Friday, October 2, 2015

Can an Atheist be Spiritual?




Army Photography Contest - 2007 - FMWRC - Arts and Crafts - Follow the Light
Oxford Dictionary defines the term “spiritual” as follows:
  1. Of, relating to, or affecting the human spirit or soul as opposed to material or physical things
  2. Of or relating to religion or religious belief[1]

As a skeptic and an atheist, I do not believe in spirits, souls, gods, or ghosts. Spiritual people believe in the supernatural, skeptics do not. There is a complete absence of credible evidence substantiating the paranormal. Belief in spiritual forces, whether these forces are defined by organized religion, popular culture, or personal intuition, requires faith. While the concept of faith has been exalted as a human virtue, I tend to agree with the Kurt Vonnegut Jr quote, “Say what you will about the sweet miracle of unquestioning faith. I consider a capacity for it terrifying and absolutely vile.”[2]

For me, the religious application of the term “faithful” can be used interchangeably with the terms “gullible” and “superstitious.” Believing something without evidence is a slippery slope. If I choose to accept one supernatural manifestation on faith, am I not then susceptible to believing any absurdity? Talking snakes, invisible deities, angels, pixies, leprechauns, and unicorns are all supported by faith and disputed by reason. How does one justify belief in a god, but not in a pixie, or in some other god?

Are ghosts real because it feels as if ghosts are real? If so, this same intuitive sense could be used as justification for every god ever worshiped and every superstitious belief ever held. Is god real because the Bible says he’s real? If so, the Koran is proof for Allah’s existence and the Vita Merlini is proof that magical wizards are real. Are souls real because people you respect in your culture say that souls are real? If so, respected people from other cultures and other time periods who held superstitious beliefs are proof of said beliefs.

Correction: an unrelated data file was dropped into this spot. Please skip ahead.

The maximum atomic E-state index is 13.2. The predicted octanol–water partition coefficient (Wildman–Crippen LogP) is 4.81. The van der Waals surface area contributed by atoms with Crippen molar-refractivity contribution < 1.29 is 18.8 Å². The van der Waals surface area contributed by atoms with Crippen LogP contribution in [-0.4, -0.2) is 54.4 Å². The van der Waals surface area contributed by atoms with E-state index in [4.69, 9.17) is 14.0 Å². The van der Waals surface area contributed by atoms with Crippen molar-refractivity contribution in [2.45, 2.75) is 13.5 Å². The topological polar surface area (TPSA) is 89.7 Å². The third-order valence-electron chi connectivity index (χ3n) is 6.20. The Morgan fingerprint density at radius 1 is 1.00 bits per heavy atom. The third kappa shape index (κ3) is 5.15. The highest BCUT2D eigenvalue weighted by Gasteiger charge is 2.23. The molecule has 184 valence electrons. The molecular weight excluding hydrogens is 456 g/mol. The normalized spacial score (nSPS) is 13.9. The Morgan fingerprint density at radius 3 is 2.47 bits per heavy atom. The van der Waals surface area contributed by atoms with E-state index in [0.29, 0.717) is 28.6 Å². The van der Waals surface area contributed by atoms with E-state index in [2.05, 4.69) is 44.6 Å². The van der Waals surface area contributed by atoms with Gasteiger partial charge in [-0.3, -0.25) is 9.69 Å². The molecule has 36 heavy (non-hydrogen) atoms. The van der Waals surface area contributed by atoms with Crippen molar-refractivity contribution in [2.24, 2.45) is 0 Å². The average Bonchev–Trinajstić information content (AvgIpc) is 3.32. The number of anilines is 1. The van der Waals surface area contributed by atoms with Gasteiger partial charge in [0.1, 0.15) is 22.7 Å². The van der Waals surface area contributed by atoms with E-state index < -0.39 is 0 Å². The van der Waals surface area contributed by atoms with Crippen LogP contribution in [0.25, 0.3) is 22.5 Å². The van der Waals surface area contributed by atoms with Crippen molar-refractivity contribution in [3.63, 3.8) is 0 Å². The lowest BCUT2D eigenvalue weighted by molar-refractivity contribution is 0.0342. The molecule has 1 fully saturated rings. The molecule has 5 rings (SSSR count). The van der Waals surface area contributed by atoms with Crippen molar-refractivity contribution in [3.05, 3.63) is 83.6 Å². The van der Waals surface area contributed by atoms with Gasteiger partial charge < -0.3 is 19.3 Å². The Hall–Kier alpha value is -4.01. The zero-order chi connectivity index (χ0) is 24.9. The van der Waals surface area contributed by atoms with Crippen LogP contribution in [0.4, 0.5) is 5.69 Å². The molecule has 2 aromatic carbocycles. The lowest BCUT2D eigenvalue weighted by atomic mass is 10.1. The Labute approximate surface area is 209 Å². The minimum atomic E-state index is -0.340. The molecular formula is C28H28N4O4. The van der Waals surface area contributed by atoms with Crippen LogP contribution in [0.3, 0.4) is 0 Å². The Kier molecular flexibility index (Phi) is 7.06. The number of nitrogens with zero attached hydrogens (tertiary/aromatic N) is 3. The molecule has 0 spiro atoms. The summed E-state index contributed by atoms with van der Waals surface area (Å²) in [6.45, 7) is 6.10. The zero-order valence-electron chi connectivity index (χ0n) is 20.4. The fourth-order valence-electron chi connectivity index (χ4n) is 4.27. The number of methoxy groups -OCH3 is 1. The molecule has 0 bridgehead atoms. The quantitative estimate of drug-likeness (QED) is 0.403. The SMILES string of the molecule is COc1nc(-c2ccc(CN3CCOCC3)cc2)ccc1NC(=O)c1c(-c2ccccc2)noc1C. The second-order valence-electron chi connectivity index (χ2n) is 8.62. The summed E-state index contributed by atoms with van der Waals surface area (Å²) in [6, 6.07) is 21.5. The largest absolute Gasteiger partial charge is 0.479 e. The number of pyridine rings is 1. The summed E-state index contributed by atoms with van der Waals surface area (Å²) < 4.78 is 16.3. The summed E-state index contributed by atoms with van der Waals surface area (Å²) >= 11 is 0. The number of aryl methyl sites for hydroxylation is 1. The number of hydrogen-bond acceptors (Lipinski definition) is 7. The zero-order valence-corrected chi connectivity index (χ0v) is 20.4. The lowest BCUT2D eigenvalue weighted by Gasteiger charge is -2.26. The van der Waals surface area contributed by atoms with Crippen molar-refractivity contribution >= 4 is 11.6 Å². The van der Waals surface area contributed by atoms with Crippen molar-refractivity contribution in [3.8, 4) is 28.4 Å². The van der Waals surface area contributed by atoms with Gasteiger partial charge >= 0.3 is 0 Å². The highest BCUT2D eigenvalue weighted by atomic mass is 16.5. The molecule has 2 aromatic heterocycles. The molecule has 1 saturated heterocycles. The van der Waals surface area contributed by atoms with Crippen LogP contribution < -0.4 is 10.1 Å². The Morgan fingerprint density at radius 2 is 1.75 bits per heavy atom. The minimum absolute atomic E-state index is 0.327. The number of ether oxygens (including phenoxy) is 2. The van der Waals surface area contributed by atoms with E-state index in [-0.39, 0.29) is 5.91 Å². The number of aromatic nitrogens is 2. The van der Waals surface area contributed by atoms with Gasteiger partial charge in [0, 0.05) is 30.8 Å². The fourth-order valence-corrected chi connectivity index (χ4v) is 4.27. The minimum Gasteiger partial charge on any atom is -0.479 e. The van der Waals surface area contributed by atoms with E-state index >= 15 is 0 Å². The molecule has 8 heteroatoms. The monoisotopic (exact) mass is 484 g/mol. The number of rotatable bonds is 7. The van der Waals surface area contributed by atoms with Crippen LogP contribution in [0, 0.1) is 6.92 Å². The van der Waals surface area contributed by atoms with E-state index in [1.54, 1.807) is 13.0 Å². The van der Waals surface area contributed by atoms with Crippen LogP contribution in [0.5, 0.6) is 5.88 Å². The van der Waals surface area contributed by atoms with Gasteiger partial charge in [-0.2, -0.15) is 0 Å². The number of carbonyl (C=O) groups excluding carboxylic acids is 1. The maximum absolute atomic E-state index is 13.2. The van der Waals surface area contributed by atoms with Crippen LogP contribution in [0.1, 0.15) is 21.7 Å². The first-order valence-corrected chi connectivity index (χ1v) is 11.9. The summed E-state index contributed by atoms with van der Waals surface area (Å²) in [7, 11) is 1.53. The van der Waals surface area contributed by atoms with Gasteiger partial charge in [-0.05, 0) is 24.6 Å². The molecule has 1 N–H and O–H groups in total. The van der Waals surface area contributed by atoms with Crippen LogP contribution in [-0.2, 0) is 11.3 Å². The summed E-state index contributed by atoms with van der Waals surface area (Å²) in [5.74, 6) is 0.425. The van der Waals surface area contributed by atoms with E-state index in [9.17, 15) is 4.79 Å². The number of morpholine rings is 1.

It is human nature to be egocentric. Egocentricity is how humans all over the world and throughout history reflect the predominant beliefs of their own culture and “feel” fortunate that they happened to have been born into the “true” faith, while considering those born in other cultures unfortunate to have been taught false beliefs.

Believers and non-believers enjoy and suffer the same range of emotional experiences. Both groups experience wonder, ecstasy, fear, anger, love, excitement. However, believers and non-believers may differ in their interpretations of these experiences. It is a natural limitation for humans to lack insight with regards to emotion. The experience of emotion often seems to arrive from external sources. Believers may interpret some of these sources as supernatural ones (god, spirits, the devil, ghosts, angels, and demons). Sometimes these emotional experiences may be mistaken for evidence of the paranormal. But, feelings are not evidence. Science provides rational explanations for human mental states. Changes in neurochemistry resulting from reflexive and perceptual reactions to internal thoughts and external events create emotional experiences.[3]

The entire process that creates an emotional experience is housed within the human brain. The brain can react to thoughts in the same way it reacts to actual events. For instance, if I believe with all my heart on a Thursday that it is actually Friday, I will experience whatever emotions accompany the idea, “It’s Friday!” In other words, a false belief creates the identical emotions as an accurate belief.

Can an atheist be spiritual? My answer is, “no.” Can an atheist experience the same sense of wonder and joy as a person who is spiritual? Yes, of course.



[1] "Definition of Spiritual in English:." Spiritual: Definition of Spiritual in Oxford Dictionary (American English) (US). N.p., n.d. Web. 02 Oct. 2015.
[2] "A Quote from Mother Night." Goodreads. N.p., n.d. Web. 02 Oct. 2015.
[3] "Biology of Emotion - Boundless Open Textbook." Boundless. N.p., n.d. Web. 02 Oct. 2015.

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